The more that scientists study ultrasound the more benefits and uses for it are being discovered. It still amazes me personally that simple sound waves can have such an effect on us as people, especially when it is normally thought of as a method of seeing, not healing. It is studies such as this that go to show what a bright future ultrasound has in our world and the exciting times that people who enter the industry will experience.

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Source: Stony Brook University

Medical Uses for Ultrasound

cardiology ultrasound machine Ultrasound technicians are involved in many different areas of medicine. While the most commonly thought of use for sonography is that of obstetrics and pregnancy, ultrasound especially 3D and 4D ultrasound has many different uses.

If you’re new to this website we explain what ultrasound is and some background to the area in our article diagnostic medical sonography, this article will assume a basic knowledge of what ultrasound is and instead focus on providing an overview of these uses and procedures.

What is ultrasound used for?

Anesthesiology

One of the rarely thought of but commonly used uses is during anesthesia. At this time ultrasound is routinely used in order to guide the injecting needle when it is necessary to place a local anesthetic in close proximity to nerves.

echocardiogramCardiology

The use of ultrasonography during cardiology is called echocardiography. This is regularly used to view the heart in order to diagnose abnormalities. Echocardiography can determine many heart issues from investigating if the heart is formed and functioning properly, checking for dilation in any part of the heart and can even assess blood velocity when using Doppler ultrasound.

Emergency Medicine

Ultrasound is routinely used to aid diagnoses at the first point of care. In situations such as these where speed, accuracy and efficiency save lives, ultrasound is used in many situations including the Focused Assessment with Sonography for Trauma (FAST) exam. As the name implies this is a rapid examination that can be done at a bedside. The aim to screen for internal bleeding such as around the heart (pericardial tamponade) or other abdominal organs (hemoperitoneum) which can result after a patient has suffered trauma.

portable ultrasound scannerThere is also an extended FAST or eFAST exam which utilizes sonography in the examination of both lungs. This bedside detection procedure has many advantages, most significant of which is that while other scanning procedures can often detect these issues, the swift and accurate ultrasound scans enable the quick response that is needed in these situations, especially when waiting to perform the lengthier scans can enable other serious complications to develop when not caught immediately.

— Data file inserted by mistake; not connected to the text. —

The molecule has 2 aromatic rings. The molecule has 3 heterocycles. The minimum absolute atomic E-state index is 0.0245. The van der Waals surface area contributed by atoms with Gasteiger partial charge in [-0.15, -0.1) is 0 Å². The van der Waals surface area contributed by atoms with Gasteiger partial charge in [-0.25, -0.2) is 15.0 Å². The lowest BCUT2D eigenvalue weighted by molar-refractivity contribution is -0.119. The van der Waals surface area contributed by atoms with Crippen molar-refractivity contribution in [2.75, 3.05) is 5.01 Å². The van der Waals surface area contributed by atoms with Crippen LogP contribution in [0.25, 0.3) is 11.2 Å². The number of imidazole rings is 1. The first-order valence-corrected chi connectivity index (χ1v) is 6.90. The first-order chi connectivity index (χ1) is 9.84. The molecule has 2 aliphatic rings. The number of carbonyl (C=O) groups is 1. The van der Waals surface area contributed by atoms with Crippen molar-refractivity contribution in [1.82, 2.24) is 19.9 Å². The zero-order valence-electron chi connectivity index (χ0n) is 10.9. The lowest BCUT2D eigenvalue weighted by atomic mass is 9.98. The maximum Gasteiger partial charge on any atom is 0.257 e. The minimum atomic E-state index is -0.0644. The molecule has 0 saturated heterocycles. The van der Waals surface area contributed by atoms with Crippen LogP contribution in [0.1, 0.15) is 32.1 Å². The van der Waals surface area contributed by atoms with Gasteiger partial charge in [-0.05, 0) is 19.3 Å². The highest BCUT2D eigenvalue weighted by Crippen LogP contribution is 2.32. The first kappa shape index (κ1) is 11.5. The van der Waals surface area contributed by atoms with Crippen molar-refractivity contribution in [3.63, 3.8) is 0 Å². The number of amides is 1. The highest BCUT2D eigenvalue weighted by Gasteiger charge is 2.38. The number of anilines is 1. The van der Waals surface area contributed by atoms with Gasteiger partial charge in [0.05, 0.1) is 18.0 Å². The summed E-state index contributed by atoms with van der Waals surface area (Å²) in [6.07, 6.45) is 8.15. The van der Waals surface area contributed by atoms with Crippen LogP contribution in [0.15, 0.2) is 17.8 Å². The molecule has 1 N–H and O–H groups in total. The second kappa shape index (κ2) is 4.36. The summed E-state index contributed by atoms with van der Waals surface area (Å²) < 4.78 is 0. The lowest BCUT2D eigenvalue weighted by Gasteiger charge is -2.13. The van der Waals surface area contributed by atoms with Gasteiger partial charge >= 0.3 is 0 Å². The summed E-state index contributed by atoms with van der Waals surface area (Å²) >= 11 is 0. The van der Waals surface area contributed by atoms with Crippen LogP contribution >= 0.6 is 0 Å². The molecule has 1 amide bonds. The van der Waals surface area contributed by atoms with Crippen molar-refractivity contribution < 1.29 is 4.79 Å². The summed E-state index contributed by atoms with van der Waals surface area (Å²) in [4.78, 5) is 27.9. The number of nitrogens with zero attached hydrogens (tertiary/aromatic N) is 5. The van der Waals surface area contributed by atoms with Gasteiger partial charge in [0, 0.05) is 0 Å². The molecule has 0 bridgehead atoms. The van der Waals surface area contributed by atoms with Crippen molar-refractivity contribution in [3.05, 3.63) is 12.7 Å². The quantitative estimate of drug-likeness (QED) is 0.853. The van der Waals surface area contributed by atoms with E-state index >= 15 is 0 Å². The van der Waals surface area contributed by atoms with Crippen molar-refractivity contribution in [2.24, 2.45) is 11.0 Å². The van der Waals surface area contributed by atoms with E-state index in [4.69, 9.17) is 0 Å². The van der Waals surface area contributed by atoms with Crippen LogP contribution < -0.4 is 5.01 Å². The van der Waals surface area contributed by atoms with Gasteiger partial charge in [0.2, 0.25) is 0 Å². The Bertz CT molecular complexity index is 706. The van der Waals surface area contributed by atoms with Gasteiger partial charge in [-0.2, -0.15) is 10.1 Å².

Ultrasonography is also regularly used in the emergency department to hasten the treatment of patients who suffer from upper right quadrant abdominal pain which may result from cholecystitis or gallstones.

Gastroenterology

During this abdominal ultrasonography the organs in the abdomen are imaged e.g. Spleen, aorta, inferior vena cava, pancreas, gall bladder, bile ducts and kidneys. The appendix can sometimes be added to this list, but only when inflamed by such issues as appendicitis. Ultrasound technicians have a complicated job in this area; sound waves are often attenuated by fat or even blocked completely by gas contained within the bowel. Due to this the diagnostic capabilities for gastroenterology have a limited impact.

Neonatology

The skull generally provides a virtually impenetrable barrier for ultrasound, however with an infant the soft area of the skull (Fontanelle) does allow for ultrasonic waves to penetrate for a short while, until these close at around 1 year old. This allows for the analysis of intracerebral structural abnormalities, bleeds, ventriculomegaly or hydrocephalus and anoxic insults.

Urology

This has many uses, one of which is to discover the amount of fluid a patient retains in their bladder. Pelvic sonograms also cover the uterus and ovaries, or prostate and testicles for males. Ultrasound scans in this area can either be done externally or internally, transvaginally for females or transrectally for males. Scans in this area are used for different purposes but can be used to distinguish between benign testicular masses and testicular cancer.

Musculoskeletal

This is the use of sonography to look at tendons, muscles, ligaments, bone surfaces, nerves, and soft tissue masses.

This is just a selection of some of the areas that an ultrasound technician gets involved in. With technological innovations such as 3D and 4D ultrasound alongside improvements in the brightness and clarity of the images themselves, new uses and procedures are still being thought of. This is why ultrasound technicians need to undergo regular training in order to make sure they are up to date with the latest advancements and techniques.